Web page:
Question: What are some fatal mistakes candidates make in their campaign plans?

There are several potentially fatal mistakes that too many campaigns make in their planning. Here's a list of the more frequent but not necessarily all of the mistakes I have seen. Most of these mistakes are so big that the campaign is lost before it has begun.

  • Skimping on web site and literature designs

    Using your cousin or a friend might be a cheaper way to design your campaign materials but it could cost you the election. There are a couple of reasons for that. There is an ample supply of knowledge among professionals in the business to know what works in campaigns and what does not work. The second reason is that your materials will be compared to other campaign materials during the election. The public is pretty good in determining when you're trying to trying to slide by with cheap imitations.
  • Relying on other people to do your fundraising

    Fundraising is not a lot of fun. Most candidates would like to do something else like have a root canal. The majority of a candidate's time should be spent on fundraising. More at the beginning of the campaign but continued until the end. It's important to get the large contributors early because once they contribute to someone else it's going to be hard to get them to contribute to your campaign. Worse, large contributors tend to be opinion makers with other large contributors and a potential entire fundraising group may be lost.
  • Relying on other people to do your fundraising

    Fundraising is not a lot of fun. Most candidates would like to do something else like have a root canal. The majority of a candidate's time should be spent on fundraising. More at the beginning of the campaign but continued until the end. It's important to get the large contributors early because once they contribute to someone else it's going to be hard to get them to contribute to your campaign. Worse, large contributors tend to be opinion makers with other large contributors and a potential entire fundraising group may be lost.
  • Thinking everyone is a potential vote for you

    This is a silly notion. There are some people who are persuadable and some who are not. Forget about the non-persuadables and concentrate on finding voters who are either for you or are at least willing to consider you. The best hope for the non-persuadables is that they stay away from the polls on election day. That's why voter identification is important. The first step is to target and then to identify. It's a continuous process until election day when you move your identified voters into a GOTV program.
  • Pre-determining the campaign issues and failing to frame the decisive issue

    This is a mistake or misjudgment even made by large campaigns with professional staff. Candidates tend to want to go with their "gut feeling" about what's important to voters. If your campaign can't afford to do polling then talking with a cross section of voters is the next best thing. For example, in a school board election don't just ask teachers what they think the issues are. They have a different relationship with the school district than parents, taxpayers, students, etc. It's wise to talk with everyone.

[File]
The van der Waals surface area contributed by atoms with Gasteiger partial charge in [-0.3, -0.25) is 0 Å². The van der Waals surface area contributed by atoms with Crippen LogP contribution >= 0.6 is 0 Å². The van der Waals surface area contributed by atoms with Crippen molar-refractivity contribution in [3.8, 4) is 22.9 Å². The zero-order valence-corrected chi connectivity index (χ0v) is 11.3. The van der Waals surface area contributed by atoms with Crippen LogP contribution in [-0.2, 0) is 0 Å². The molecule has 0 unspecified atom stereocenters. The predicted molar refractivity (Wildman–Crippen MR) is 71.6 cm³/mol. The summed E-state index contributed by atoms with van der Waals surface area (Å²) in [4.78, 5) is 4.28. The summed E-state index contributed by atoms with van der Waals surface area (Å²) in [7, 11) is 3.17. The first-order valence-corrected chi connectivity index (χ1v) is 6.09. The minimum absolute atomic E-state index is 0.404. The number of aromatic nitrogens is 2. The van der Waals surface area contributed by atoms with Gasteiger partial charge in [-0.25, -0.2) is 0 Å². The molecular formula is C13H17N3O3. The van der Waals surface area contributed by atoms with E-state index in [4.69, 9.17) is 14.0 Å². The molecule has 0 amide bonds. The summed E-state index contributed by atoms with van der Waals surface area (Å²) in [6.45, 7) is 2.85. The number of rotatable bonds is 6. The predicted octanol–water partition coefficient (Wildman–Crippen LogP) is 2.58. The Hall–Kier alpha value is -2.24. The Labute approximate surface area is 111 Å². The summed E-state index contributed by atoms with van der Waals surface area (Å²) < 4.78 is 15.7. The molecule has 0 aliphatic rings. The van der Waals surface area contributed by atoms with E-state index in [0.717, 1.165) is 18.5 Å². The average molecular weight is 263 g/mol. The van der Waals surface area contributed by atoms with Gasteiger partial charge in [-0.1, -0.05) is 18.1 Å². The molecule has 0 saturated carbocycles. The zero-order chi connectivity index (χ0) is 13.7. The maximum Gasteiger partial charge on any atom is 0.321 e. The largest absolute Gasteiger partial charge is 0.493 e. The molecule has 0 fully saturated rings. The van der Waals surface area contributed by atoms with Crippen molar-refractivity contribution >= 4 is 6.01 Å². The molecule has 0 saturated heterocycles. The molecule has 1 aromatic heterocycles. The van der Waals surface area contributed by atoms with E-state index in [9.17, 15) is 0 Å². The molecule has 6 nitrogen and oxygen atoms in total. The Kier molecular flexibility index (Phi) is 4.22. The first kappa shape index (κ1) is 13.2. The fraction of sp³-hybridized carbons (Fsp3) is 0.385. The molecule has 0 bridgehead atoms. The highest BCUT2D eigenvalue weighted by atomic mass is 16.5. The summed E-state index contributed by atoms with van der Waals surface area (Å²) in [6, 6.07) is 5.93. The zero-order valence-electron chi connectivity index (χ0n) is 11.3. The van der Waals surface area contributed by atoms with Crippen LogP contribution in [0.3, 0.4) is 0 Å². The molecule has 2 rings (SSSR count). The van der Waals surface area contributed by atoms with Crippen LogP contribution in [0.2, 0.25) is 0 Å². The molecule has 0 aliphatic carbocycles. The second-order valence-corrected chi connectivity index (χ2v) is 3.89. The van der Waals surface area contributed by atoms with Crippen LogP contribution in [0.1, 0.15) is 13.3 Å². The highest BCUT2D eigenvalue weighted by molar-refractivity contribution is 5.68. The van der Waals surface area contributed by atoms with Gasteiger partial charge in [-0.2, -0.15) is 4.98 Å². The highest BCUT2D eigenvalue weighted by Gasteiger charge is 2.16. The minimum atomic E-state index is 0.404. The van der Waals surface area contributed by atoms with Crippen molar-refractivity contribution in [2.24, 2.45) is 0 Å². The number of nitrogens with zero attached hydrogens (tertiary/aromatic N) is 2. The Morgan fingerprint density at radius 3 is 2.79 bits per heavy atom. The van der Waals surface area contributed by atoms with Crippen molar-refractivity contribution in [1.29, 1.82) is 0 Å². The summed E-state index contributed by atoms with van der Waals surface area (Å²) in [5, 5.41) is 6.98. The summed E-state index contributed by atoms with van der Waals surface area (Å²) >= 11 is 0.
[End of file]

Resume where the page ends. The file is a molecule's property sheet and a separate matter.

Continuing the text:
• Failing to understand that campaigning is hard work

    Many first time candidates are not aware of the amount of hard work it will take to win. Candidates can have the impression that the public appearances and forums are the all there is to campaigning. They visualize it as a more or less standard work week with weekends off and some vacation days. Some mistakenly think that riding in the July 4th parade and participating in the League of Women Voters forum is all you have to do to win the election.
  • Overlooking the voting habits of the electorate

    "Out of sight and out of mind" can sum up the attitude of some losing candidates when they considered what to do about absentee voters. In the past ten years there has been a trend away from everyone voting on the same day. Early voting and mail ballot elections in places like Oregon are new ways to add to or to hold elections. Under voters are also a group that need to be addressed. Under voters are people who show up at the polls to vote for candidates for other offices but not for all of the offices. Under voting often happens in judicial elections or down-ballot elections were the voter simply leaves the ballot blank. Past election results can tell candidates if under-voting, absentee voting or early voting is significant. If it is, then it's wise for a candidate to craft a program to reach out to them. Otherwise, these are lost votes and could cost the election.

This article was reprinted with permission of Kenneth J. Drum & Associates, 8404 Mallow Lane, Naples, FL 34113. Copyright 2013. Kenneth J. Drum & Associates. All Rights Reserved. For more information about the author go to: http://kendrum.com/